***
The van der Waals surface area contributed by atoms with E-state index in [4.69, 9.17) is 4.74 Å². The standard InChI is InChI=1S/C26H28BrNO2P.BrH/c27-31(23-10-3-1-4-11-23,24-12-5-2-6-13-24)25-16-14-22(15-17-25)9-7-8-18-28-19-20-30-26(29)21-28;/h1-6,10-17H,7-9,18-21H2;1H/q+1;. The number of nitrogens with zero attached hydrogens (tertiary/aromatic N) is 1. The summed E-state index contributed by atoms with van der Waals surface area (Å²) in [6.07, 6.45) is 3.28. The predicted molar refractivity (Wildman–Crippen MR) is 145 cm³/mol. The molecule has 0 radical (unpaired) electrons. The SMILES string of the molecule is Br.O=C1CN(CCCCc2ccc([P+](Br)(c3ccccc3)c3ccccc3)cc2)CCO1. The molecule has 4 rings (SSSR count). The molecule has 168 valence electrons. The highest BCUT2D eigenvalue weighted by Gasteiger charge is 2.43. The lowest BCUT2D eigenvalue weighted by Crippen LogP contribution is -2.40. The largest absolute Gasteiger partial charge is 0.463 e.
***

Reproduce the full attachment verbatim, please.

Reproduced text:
The van der Waals surface area contributed by atoms with E-state index in [4.69, 9.17) is 4.74 Å². The standard InChI is InChI=1S/C26H28BrNO2P.BrH/c27-31(23-10-3-1-4-11-23,24-12-5-2-6-13-24)25-16-14-22(15-17-25)9-7-8-18-28-19-20-30-26(29)21-28;/h1-6,10-17H,7-9,18-21H2;1H/q+1;. The number of nitrogens with zero attached hydrogens (tertiary/aromatic N) is 1. The summed E-state index contributed by atoms with van der Waals surface area (Å²) in [6.07, 6.45) is 3.28. The predicted molar refractivity (Wildman–Crippen MR) is 145 cm³/mol. The molecule has 0 radical (unpaired) electrons. The SMILES string of the molecule is Br.O=C1CN(CCCCc2ccc([P+](Br)(c3ccccc3)c3ccccc3)cc2)CCO1. The molecule has 4 rings (SSSR count). The molecule has 168 valence electrons. The highest BCUT2D eigenvalue weighted by Gasteiger charge is 2.43. The lowest BCUT2D eigenvalue weighted by Crippen LogP contribution is -2.40. The largest absolute Gasteiger partial charge is 0.463 e.